- Will the overnight low be less than 10c? Yes – jumper. No – light jacket.
- No matter what the temp, always an undershirt, tshirt, socks and shoes.
Reducing decision fatigue can be a simple as that, just setting rules for yourself and not having to decide. Bonus feature – you spend less time getting dressed or making breakfast because you’re not standing around trying to decide what you feel like wearing or eating.
Do the most important thing first
This is an easy one. What is your number one goal right now? If it’s picking a goal, choose that! Your best energy is available when you first wake up (if you’re getting your 8 hours, but that’s another post altogether). Check out James Clear’s articles about about the importance of morning routines and time management for more information on this vitally important topic.
My ‘most important thing’ is easy. When my alarm goes off at 4am I’m straight up, into the kitchen and the kettle goes on to make a coffee. While I’m standing there waiting for the kettle, I open my laptop and start writing on a topic I’ve chosen the night before. Yep, it’s 4:24am and I’m nearly finished this article. Reaching Franchisee Nation via the written word is the most important thing in my day.
Eliminate the wants
To get things done in your life, eliminate the ‘want’ statements.
I want to grow sales by 10%
I want to get out of the store more
I want to get to the gym every day
Instead of hoping you’ll have the willpower and mental bandwidth to do your ‘wants’, schedule them in. For example, I schedule in my workouts on a Monday, Wednesday and Friday morning (for those interested, I’m doing Occam’s Protocol 15-minute workouts from The 4-Hour Body.) This way, you don’t have to decide to go to the gym – it’s already locked in.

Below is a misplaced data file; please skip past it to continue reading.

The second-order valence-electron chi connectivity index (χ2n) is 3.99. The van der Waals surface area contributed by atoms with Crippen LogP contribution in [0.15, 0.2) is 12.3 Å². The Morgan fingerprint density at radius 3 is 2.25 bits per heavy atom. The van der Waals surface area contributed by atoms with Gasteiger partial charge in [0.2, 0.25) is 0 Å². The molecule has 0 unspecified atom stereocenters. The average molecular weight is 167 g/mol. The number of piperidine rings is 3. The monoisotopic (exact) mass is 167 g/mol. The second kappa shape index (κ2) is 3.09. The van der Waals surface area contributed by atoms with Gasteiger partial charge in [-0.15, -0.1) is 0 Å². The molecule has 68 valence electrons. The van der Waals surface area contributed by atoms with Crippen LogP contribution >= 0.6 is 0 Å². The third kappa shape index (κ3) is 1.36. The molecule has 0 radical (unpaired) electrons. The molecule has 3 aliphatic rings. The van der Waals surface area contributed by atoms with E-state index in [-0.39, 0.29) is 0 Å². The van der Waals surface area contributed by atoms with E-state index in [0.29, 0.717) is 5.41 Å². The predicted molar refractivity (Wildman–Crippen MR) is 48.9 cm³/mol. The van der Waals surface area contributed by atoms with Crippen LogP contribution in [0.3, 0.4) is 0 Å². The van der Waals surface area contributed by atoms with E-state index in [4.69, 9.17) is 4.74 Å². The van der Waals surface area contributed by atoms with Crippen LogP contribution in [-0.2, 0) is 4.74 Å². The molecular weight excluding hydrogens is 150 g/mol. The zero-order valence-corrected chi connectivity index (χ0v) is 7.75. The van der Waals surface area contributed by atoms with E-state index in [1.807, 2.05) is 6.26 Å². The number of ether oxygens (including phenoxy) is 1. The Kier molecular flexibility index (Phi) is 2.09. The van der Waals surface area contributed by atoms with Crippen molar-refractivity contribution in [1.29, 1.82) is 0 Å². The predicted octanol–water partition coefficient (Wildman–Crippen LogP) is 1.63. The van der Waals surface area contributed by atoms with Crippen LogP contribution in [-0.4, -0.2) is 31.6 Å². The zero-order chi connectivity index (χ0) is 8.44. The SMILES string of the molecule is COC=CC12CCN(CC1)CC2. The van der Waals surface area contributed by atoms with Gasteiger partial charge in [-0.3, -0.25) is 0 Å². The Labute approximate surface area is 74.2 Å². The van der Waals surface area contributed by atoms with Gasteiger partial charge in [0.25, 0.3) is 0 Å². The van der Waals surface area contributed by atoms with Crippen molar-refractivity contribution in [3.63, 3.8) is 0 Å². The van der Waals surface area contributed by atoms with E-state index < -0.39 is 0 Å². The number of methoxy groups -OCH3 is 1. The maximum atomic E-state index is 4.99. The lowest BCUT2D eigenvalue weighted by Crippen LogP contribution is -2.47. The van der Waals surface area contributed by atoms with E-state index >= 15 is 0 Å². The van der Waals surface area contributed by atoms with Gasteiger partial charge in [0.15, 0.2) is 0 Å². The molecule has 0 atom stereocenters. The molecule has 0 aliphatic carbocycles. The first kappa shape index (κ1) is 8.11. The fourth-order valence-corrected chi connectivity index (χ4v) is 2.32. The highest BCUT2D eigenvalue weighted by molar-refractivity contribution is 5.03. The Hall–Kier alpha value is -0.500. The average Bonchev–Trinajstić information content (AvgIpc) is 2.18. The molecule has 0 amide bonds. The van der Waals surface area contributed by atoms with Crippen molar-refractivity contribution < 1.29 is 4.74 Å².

Chunk your time
The most productive people chunk their time so that for an entire day they do the same activity. John Lee Dumas from Entrepreneur on Fire, one of my podcast heroes, chunks his time all week. For example, on Tuesdays he does a ‘studio day’ where he’ll do 8 interviews back-to-back – now that’s productivity! No more deciding what to do next – the decision is already made.
Decision fatigue and willpower are inversely related – as decision fatigue rises, willpower falls. You can combat decision fatigue by automating the small decisions that don’t matter and setting rules and algorithms for yourself. By doing the important things first you will automatically eliminate the wants from your life, and by chunking your time you’ll ensure you have mental bandwidth for the best part of your day – dinner and, story time and bedtime with your family.
Rock on Franchisee Nation! Tweet at me or join the Facebook group and let me know the ways you’ve reduced decision fatigue in your life!
This post is part of my experiment with longer-form content. I’m trying to get away from the 300-word ‘5 ways to 10x your life’ and ’10-steps to getting Courtney Kardashian’s butt’ type of articles that I started with (OK, not quite that bad but you get me – just look at the archives!)
Let me know what you think! –Michael